At large µ one important difference between his and our models is that our flux tubes expand with height, whereas he considered straight flux sheets. At small µ, however, the dominant reason for the discrepancy between Van Ballegooijen's and our results is that he considered only a single flux tube and not a whole array. In order to understand that, let us consider a bundle of rays equally distributed over a period of the flux tube array as shown in Fig. 1. Then, with increasing inclination (decreasing µ) an increasing number of rays passes at some height in the atmosphere through one or more flux tubes, so that, loosely speaking, the `effective' magnetic filling factor increases with inclination relative to the case of a single flux tube, although it does not increase in an absolute sense. We expect that at least in active region plages and the enhanced network a periodic collection of flux tubes, like we model here, comes closer to reality than in a single, isolated flux tube. Consequently, although the effect pointed out by Van Ballegooijen (1985) is present, it is expected to be of smaller magnitude in active regions and the network than his calculations suggested. The response of isolated flux tubes may well be more in accordance with the calculations of Van Ballegooijen (1985).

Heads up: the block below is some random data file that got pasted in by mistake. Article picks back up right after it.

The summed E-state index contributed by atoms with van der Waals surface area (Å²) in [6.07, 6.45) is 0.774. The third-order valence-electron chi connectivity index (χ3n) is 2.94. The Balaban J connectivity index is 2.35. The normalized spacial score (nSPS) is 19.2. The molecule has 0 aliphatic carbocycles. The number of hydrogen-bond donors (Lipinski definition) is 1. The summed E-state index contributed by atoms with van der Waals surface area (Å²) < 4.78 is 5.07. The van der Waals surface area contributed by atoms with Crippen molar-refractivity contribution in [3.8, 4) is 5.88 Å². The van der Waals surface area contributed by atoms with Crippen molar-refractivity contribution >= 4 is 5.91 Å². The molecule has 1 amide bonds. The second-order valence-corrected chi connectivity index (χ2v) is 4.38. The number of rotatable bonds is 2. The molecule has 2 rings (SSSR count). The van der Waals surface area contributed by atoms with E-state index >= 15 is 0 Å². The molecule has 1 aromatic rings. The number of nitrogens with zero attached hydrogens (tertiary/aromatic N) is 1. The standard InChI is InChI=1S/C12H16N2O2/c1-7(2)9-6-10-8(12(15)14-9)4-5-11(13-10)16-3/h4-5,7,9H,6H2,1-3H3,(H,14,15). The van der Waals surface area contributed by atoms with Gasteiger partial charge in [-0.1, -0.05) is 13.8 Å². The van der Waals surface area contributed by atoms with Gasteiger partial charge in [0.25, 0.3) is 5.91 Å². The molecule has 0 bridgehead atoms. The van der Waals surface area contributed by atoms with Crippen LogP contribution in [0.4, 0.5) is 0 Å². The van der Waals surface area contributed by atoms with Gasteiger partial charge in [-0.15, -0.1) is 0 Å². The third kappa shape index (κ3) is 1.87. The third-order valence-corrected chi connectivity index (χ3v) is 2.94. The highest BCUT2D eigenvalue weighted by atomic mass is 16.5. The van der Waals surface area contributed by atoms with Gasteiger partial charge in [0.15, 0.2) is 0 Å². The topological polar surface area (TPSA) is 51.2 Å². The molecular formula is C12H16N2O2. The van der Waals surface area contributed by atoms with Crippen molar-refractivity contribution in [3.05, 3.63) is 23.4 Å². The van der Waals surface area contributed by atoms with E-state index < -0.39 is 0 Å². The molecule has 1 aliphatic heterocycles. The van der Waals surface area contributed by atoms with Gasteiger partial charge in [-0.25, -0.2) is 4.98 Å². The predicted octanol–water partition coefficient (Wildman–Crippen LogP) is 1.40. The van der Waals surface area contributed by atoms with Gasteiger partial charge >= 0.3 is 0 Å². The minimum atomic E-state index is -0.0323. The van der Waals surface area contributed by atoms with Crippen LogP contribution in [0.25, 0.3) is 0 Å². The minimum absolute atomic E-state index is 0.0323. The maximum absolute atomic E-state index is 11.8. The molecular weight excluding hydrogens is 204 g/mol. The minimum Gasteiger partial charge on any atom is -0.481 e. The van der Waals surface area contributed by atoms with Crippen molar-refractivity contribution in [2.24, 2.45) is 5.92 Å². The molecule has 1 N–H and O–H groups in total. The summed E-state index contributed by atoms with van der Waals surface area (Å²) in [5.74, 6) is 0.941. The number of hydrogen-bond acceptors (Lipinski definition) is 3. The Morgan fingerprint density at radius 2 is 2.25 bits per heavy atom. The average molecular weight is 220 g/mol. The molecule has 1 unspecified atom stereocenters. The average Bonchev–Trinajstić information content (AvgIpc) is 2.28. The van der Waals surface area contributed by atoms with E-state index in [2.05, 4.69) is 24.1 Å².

We attribute the enhanced of model E at relative to the plane-parallel case to the hot wall present below the external level in the 2-D MHS models, which becomes increasingly visible as one moves away from disc centre (e.g. Spruit 1976; Knölker & Schüssler 1988). Due to the large continuum intensity resulting from the hot wall the V profiles formed along rays piercing it are greatly enhanced in amplitude. On the other hand, below a certain µ rays piercing the flux tube wall mainly lie outside the flux tube, so that Stokes V is small along such rays (partly due to the effects described in Sect. 3.1.). Thus, we expect that there is an intermediate µ value at which the visibility of the wall is largest, in which case the rays passing through the hot wall just manage to stay within the flux tube.
In this picture the maximum hot-wall-induced enhancement happens at increasingly smaller µ for increasingly large flux tubes. A comparison of Fig. 1a with 1b shows that whereas all the rays passing through the hot wall in the thick flux tube lie within the flux tube for all , this is patently not the case for the thinner flux tube, although µ is the same in both cases. Hence we expect the enhancement of the V profiles due to the hot walls of the thinner flux tubes to be largest at , which µ region is unfortunately not resolved by our µ grid.